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Lack Of Security Is The Central Issue Among Haitians After President's Assassination


Officials in Haiti have announced that the assassinated President Moise will be buried next week in the north of the country, where he was born and grew up. Many ordinary Haitians say that President Moise oversaw a major breakdown in law and order in the country. Criminal gangs flourished, and some critics say, with the approval of the president. NPR's Jason Beaubien has been in Port-au-Prince all week.

Jason, thanks for being with us.

JASON BEAUBIEN, BYLINE: Hey. It's good to be with you, Scott.

SIMON: You've been reporting from Haiti various times, more than a decade. What strikes you about the country this time?

BEAUBIEN: Yeah, I mean, Haiti has always been a place that's had crime. Gangs have operated here for a long time. But, you know, never in my trips to Haiti has one issue so dominated what people talk about.

RICHARD WIDMAIER: Security, security - I mean, I didn't hesitate to answer insecurity. We have a major problem.

BEAUBIEN: That's the head of Radio TV Metropole here in Port-au-Prince, Richard Widmaier.

WIDMAIER: I don't know of anybody that really feels safe.

BEAUBIEN: Under President Moise, gangs grabbed control of much of Port-au-Prince, particularly near the waterfront. They regularly cut off roads to the south of the country. The gangs are so powerful and so well-armed, the police don't even bother to try to confront them. These criminal groups, they kidnap people. They kill people. They extort people, and it's all with impunity. And as the police were weakened under Moise's rule, the violence and insecurity spread all over, even outside gang areas. And Widmaier says that his reporters are regularly getting attacked.

WIDMAIER: I'm not even talking about gangs. Gangs - we don't even dare go where they are. So we are frustrated not being able to do the work because we feel in danger, and we don't have answers to that. Again, it's mostly they're really scared for their lives. It's hard to cover.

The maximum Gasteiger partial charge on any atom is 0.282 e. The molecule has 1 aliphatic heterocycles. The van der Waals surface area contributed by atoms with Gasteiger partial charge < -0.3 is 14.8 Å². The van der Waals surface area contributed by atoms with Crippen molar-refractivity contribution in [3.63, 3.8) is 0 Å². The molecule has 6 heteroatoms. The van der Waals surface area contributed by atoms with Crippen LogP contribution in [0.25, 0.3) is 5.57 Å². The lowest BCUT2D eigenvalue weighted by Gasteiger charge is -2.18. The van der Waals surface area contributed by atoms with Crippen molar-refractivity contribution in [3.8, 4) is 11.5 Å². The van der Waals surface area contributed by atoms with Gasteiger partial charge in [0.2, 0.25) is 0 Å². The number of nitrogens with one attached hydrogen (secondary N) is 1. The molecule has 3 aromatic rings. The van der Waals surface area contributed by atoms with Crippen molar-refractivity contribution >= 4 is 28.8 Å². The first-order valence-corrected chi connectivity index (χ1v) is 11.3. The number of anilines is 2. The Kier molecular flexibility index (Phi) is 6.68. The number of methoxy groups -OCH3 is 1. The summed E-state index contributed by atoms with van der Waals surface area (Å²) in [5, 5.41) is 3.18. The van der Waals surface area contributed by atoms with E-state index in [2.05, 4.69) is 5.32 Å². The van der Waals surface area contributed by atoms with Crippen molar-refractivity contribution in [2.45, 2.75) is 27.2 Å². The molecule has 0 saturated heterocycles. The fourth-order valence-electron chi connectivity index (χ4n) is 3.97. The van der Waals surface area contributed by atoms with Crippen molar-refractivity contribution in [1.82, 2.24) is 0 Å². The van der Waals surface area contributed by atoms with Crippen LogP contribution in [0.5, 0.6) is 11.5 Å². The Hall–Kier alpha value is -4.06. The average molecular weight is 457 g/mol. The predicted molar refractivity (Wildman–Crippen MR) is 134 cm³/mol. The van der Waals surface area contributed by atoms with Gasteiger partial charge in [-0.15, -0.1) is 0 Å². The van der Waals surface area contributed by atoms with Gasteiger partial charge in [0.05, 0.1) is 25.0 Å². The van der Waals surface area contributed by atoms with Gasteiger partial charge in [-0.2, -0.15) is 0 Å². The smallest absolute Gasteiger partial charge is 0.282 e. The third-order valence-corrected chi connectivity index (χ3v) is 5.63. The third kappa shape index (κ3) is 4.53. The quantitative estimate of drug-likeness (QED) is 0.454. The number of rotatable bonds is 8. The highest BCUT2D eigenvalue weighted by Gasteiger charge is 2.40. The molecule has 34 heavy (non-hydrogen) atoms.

SIMON: So why is this rise in violence and insecurity being blamed on President Moise?

BEAUBIEN: People here are telling me that Moise let it happen. Moise actively undermined much of the apparatus of the state. For instance, he let the parliament dissolve and never held elections to reestablish it. Courts shut down because judges weren't appointed to fill empty seats. Critics say Moise basically let government agencies wither and die so that he had more power in his hands at the presidency.

SIMON: Jason, this makes it sound like Haiti has a lot more to resolve than just finding President Moise's killers.

BEAUBIEN: Absolutely. Absolutely. Haiti is facing huge challenges. You know, first, the country needs to figure out who actually is in charge and is the rightful successor to Moise right now and how to pick its next leader. All of that is complicated. I talked with Monique Clesca. She's a former U.N. official, and she's working with this group called the Commission for a Haitian Solution to the Crisis. She says this is a very important moment for change in Haiti right now, and the reforms start by finding Moise's killers.

MONIQUE CLESCA: We are asking for justice for him, but we're asking for justice for all the people who were massacred under his rule. There were massacres documented by human rights organizations. There were massacres under his rule, the last one a week before he died.

BEAUBIEN: She says finding the truth about his assassination is a way to break this pattern of impunity that had become the norm under Moise's time in office.

SIMON: NPR's Jason Beaubien in Port-au-Prince.

Thanks so much for being with us, Jason.

BEAUBIEN: You're welcome, Scott.

(SOUNDBITE OF MUSIC) Transcript provided by NPR, Copyright NPR.

NPR transcripts are created on a rush deadline by an NPR contractor. This text may not be in its final form and may be updated or revised in the future. Accuracy and availability may vary. The authoritative record of NPR’s programming is the audio record.

Jason Beaubien is NPR's Global Health and Development Correspondent on the Science Desk.
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